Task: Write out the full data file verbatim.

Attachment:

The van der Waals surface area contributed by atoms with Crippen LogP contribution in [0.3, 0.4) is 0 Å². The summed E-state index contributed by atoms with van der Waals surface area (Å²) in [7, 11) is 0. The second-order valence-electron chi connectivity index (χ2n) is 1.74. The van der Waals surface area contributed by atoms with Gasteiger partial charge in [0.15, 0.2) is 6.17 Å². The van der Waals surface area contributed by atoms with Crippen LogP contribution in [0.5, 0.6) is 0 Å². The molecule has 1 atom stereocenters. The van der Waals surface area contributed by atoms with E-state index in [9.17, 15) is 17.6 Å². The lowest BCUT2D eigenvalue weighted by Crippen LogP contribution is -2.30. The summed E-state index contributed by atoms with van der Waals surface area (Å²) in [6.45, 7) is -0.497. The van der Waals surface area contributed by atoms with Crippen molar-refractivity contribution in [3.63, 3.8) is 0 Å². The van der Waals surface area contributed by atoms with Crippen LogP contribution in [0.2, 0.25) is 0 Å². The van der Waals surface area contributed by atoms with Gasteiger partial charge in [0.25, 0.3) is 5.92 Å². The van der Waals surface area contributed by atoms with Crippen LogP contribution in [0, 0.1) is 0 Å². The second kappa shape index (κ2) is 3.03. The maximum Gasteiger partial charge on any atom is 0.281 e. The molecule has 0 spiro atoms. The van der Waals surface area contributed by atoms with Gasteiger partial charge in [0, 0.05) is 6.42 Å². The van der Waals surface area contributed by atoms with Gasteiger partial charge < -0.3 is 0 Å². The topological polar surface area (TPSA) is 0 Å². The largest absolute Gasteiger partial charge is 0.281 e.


The van der Waals surface area contributed by atoms with Crippen LogP contribution in [0.3, 0.4) is 0 Å². The summed E-state index contributed by atoms with van der Waals surface area (Å²) in [7, 11) is 0. The second-order valence-electron chi connectivity index (χ2n) is 1.74. The van der Waals surface area contributed by atoms with Gasteiger partial charge in [0.15, 0.2) is 6.17 Å². The van der Waals surface area contributed by atoms with Crippen LogP contribution in [0.5, 0.6) is 0 Å². The molecule has 1 atom stereocenters. The van der Waals surface area contributed by atoms with E-state index in [9.17, 15) is 17.6 Å². The lowest BCUT2D eigenvalue weighted by Crippen LogP contribution is -2.30. The summed E-state index contributed by atoms with van der Waals surface area (Å²) in [6.45, 7) is -0.497. The van der Waals surface area contributed by atoms with Crippen molar-refractivity contribution in [3.63, 3.8) is 0 Å². The van der Waals surface area contributed by atoms with Crippen LogP contribution in [0.2, 0.25) is 0 Å². The van der Waals surface area contributed by atoms with Gasteiger partial charge in [0.25, 0.3) is 5.92 Å². The van der Waals surface area contributed by atoms with Crippen LogP contribution in [0, 0.1) is 0 Å². The second kappa shape index (κ2) is 3.03. The maximum Gasteiger partial charge on any atom is 0.281 e. The molecule has 0 spiro atoms. The van der Waals surface area contributed by atoms with Gasteiger partial charge in [0, 0.05) is 6.42 Å². The van der Waals surface area contributed by atoms with Gasteiger partial charge < -0.3 is 0 Å². The topological polar surface area (TPSA) is 0 Å². The largest absolute Gasteiger partial charge is 0.281 e.